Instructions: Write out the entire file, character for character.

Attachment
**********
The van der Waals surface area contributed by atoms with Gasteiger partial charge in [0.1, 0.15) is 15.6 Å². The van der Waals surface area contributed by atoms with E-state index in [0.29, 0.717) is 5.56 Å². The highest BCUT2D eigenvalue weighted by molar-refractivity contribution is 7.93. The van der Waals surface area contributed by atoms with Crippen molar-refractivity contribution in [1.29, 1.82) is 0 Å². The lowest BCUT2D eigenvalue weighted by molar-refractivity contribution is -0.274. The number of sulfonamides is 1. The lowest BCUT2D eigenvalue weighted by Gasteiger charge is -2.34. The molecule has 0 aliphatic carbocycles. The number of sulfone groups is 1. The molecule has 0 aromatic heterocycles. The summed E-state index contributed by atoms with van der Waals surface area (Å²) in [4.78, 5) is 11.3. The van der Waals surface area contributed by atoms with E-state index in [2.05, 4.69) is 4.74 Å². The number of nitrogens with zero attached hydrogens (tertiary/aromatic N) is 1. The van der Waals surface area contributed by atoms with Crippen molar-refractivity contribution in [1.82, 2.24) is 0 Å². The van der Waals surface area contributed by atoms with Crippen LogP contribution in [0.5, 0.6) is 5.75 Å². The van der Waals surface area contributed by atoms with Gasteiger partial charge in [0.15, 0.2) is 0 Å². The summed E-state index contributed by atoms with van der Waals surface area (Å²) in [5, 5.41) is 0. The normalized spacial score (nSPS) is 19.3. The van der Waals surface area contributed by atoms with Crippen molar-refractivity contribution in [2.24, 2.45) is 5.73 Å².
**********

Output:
The van der Waals surface area contributed by atoms with Gasteiger partial charge in [0.1, 0.15) is 15.6 Å². The van der Waals surface area contributed by atoms with E-state index in [0.29, 0.717) is 5.56 Å². The highest BCUT2D eigenvalue weighted by molar-refractivity contribution is 7.93. The van der Waals surface area contributed by atoms with Crippen molar-refractivity contribution in [1.29, 1.82) is 0 Å². The lowest BCUT2D eigenvalue weighted by molar-refractivity contribution is -0.274. The number of sulfonamides is 1. The lowest BCUT2D eigenvalue weighted by Gasteiger charge is -2.34. The molecule has 0 aliphatic carbocycles. The number of sulfone groups is 1. The molecule has 0 aromatic heterocycles. The summed E-state index contributed by atoms with van der Waals surface area (Å²) in [4.78, 5) is 11.3. The van der Waals surface area contributed by atoms with E-state index in [2.05, 4.69) is 4.74 Å². The number of nitrogens with zero attached hydrogens (tertiary/aromatic N) is 1. The van der Waals surface area contributed by atoms with Crippen molar-refractivity contribution in [1.82, 2.24) is 0 Å². The van der Waals surface area contributed by atoms with Crippen LogP contribution in [0.5, 0.6) is 5.75 Å². The van der Waals surface area contributed by atoms with Gasteiger partial charge in [0.15, 0.2) is 0 Å². The summed E-state index contributed by atoms with van der Waals surface area (Å²) in [5, 5.41) is 0. The normalized spacial score (nSPS) is 19.3. The van der Waals surface area contributed by atoms with Crippen molar-refractivity contribution in [2.24, 2.45) is 5.73 Å².